After investigation into police data, experts say racial disparities in use of force on youth in Norfolk are also seen nationwide

Norfolk

NORFOLK, Va. (WAVY) — Following a 10 On Your Side investigation into the Norfolk Police Department’s use of force on minors this week, our investigative team took our data analysis to two experts.

The investigation uncovered that Norfolk officers used force on youth more than 270 times since 2016, and 86% of the time, those minors were Black.

Lisa Thurau is the founder of Strategies for Youth Inc., a nonprofit organization that trains police departments across the country on how to effectively interact with adolescents while on the job. Kristin Henning is an attorney, law professor, and the author of a recently-published book titled “The Rage of Innocence: How America Criminalizes Black Youth.”

Both were not surprised by what the data revealed. They said the racial disparities found in Norfolk’s use of force data reflect a pattern of policing seen in departments across America.

“There are racial disparities at every single stage of the juvenile legal system,” Henning said.

Although available data shows that those racial disparities exist, those disparities can be hard to track as they pertain to youth and use of force, Thurau said.

“In our experience around the country at Strategies for Youth, we find that many law enforcement agencies around the country do not even collect this data on use of force with youth,” Thurau said.

Norfolk is the only local police department to release detailed use of force data to the public. It’s stored in an online database that’s updated daily. The database provides detailed information about why a person was stopped, what type of force was used on them, and the demographic information about the citizens and officers involved. Other Hampton Roads police departments publish general use of force statistics annually.

“When you have data like the kind you’re showing, that it’s disproportionately youth of color by a giant magnitude here getting harmed by law enforcement officers, this is a call for action now,” Thurau said.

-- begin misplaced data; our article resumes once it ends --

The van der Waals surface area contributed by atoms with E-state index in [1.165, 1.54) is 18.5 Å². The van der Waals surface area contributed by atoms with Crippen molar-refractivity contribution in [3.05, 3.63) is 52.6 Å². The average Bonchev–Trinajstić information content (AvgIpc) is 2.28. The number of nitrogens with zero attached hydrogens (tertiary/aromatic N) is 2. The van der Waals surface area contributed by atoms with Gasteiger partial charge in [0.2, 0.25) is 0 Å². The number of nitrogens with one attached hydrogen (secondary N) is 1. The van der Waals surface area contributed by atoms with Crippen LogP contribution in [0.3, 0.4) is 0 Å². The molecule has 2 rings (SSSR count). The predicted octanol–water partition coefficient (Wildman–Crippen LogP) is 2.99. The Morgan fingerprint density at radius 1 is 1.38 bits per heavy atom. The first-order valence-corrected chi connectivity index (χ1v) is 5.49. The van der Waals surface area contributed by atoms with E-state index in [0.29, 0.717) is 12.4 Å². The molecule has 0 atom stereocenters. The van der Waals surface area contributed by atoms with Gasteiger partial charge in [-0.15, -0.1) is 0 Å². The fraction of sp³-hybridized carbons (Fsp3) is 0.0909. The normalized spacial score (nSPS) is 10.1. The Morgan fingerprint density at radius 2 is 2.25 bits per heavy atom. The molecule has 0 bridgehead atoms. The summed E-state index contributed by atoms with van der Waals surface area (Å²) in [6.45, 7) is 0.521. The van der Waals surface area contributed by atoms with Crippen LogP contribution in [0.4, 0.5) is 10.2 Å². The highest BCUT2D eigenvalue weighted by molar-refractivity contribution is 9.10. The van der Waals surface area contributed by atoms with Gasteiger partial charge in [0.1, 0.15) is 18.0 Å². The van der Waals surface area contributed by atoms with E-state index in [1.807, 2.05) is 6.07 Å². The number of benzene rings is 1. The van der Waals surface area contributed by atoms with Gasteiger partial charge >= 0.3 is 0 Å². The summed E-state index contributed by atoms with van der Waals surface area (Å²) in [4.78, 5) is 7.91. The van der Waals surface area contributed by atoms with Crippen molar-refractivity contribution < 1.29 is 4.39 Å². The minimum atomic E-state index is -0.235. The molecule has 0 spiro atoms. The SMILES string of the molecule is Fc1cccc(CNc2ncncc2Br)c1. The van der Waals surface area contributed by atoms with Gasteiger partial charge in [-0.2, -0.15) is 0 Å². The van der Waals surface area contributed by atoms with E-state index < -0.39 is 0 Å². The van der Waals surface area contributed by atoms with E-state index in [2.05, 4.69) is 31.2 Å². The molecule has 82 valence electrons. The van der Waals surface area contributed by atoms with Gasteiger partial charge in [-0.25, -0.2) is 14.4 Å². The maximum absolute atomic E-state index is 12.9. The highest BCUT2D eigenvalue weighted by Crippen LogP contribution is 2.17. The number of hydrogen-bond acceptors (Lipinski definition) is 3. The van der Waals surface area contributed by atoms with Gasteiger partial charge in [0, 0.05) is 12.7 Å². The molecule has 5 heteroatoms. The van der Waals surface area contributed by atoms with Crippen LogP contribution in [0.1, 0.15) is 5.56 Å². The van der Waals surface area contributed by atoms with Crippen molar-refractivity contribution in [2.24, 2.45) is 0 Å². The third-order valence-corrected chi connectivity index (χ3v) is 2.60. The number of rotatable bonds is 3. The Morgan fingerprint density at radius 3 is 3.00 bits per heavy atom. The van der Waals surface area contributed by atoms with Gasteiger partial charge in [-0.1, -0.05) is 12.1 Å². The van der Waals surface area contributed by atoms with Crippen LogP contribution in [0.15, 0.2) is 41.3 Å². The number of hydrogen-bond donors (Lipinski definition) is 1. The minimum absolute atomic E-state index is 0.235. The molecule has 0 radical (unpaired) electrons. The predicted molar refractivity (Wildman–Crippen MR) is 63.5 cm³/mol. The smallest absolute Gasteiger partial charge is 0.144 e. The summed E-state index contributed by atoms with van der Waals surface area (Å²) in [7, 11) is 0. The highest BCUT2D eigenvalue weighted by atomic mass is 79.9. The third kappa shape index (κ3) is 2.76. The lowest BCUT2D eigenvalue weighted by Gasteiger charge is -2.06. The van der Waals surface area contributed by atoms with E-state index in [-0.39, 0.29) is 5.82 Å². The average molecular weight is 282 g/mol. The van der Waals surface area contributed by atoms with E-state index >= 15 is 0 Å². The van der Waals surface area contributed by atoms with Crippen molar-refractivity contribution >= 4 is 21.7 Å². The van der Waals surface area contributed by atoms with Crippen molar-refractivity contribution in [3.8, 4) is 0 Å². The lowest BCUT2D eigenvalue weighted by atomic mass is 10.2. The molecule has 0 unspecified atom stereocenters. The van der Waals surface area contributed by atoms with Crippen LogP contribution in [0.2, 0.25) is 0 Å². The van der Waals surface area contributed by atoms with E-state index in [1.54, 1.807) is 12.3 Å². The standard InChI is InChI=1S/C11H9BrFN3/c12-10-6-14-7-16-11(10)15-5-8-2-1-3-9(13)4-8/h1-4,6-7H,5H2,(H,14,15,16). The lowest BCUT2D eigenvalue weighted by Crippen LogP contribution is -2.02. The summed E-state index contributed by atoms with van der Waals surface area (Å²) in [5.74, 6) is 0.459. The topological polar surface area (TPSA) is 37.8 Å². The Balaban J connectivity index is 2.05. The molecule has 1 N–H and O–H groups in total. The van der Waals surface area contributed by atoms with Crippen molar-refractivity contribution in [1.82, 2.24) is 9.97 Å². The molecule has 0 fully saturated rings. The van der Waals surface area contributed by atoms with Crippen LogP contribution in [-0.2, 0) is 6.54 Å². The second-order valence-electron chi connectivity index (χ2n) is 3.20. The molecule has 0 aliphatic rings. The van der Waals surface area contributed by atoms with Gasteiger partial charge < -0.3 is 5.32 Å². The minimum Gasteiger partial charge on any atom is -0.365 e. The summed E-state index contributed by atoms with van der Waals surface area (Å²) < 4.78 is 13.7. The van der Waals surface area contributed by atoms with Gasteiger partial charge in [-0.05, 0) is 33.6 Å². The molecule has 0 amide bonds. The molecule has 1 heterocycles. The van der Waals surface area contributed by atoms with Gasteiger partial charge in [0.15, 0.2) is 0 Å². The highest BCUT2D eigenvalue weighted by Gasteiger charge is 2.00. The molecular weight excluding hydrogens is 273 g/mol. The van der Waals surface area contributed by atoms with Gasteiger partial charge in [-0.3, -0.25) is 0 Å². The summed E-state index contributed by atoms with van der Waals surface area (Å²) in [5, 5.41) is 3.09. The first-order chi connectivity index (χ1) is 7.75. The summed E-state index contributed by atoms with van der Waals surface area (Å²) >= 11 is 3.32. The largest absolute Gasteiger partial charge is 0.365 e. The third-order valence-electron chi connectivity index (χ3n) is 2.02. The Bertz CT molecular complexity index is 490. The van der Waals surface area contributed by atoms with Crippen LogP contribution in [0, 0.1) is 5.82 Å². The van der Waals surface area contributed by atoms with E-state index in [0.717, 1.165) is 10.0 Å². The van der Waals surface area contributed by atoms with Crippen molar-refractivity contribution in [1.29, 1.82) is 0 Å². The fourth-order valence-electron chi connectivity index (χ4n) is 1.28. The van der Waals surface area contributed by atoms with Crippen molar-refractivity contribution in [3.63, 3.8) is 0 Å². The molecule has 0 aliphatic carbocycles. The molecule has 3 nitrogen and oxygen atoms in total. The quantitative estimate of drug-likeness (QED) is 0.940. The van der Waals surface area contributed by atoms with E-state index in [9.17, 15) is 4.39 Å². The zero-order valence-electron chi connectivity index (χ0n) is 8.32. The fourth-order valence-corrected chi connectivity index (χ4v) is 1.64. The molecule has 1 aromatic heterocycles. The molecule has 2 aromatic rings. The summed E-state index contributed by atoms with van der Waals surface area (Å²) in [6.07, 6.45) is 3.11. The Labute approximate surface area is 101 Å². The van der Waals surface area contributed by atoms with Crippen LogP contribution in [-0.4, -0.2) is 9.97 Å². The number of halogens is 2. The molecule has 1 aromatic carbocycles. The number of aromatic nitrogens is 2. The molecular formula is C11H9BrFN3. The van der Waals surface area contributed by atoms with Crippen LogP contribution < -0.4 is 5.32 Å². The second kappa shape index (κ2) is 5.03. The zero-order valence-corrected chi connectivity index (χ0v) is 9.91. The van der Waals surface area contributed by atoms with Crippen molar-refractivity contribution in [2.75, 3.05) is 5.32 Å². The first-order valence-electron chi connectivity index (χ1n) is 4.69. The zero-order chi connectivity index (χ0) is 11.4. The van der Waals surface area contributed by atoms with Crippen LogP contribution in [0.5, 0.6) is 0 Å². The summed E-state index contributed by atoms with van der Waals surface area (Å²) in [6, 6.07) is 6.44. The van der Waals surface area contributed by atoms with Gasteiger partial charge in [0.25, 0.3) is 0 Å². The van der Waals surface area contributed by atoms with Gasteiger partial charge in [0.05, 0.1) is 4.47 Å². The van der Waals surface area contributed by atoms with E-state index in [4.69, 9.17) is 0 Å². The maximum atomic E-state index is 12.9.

Henning and Thurau said the disparities seen in policing across the country stem from a multitude of racial issues steeped deeply in American history. A recent study showed that one of those issues is that citizens and police alike perceive Black youth to be older than they actually are.

“A lot of officers this has really been supported by research, age up Black youth by four to five years,” Thurau said.

Those presumptions about age can lead to assumptions about maturity, too.

“The presumption is that they know what they’re doing and they’re intentionally acting in a way that requires control and subjugation,” Thurau said.

Henning said that police must develop strategies to recognize Black youth as children. She said officers can accomplish this by observing minors for traits of adolescence, like facial features, youthful clothing and language, proximity to locations like schools, and carrying items like backpacks.

“When we think about normal adolescent behaviors among Black and brown youth we are much more likely to perceive those behaviors as threatening, as criminal, and we respond in that way by arresting, stopping, frisking them. Using force when a child talks back, instead of recognizing adolescent responses,” Henning said.

Henning believes that police departments must assess their policies, train their officers on adolescent development and de-escalation for strategies for youth, and set limitations on use of force involving minors.

“I’m thinking of ways in which we can radically reduce the footprint of police officers in the lives of children,” Henning said.

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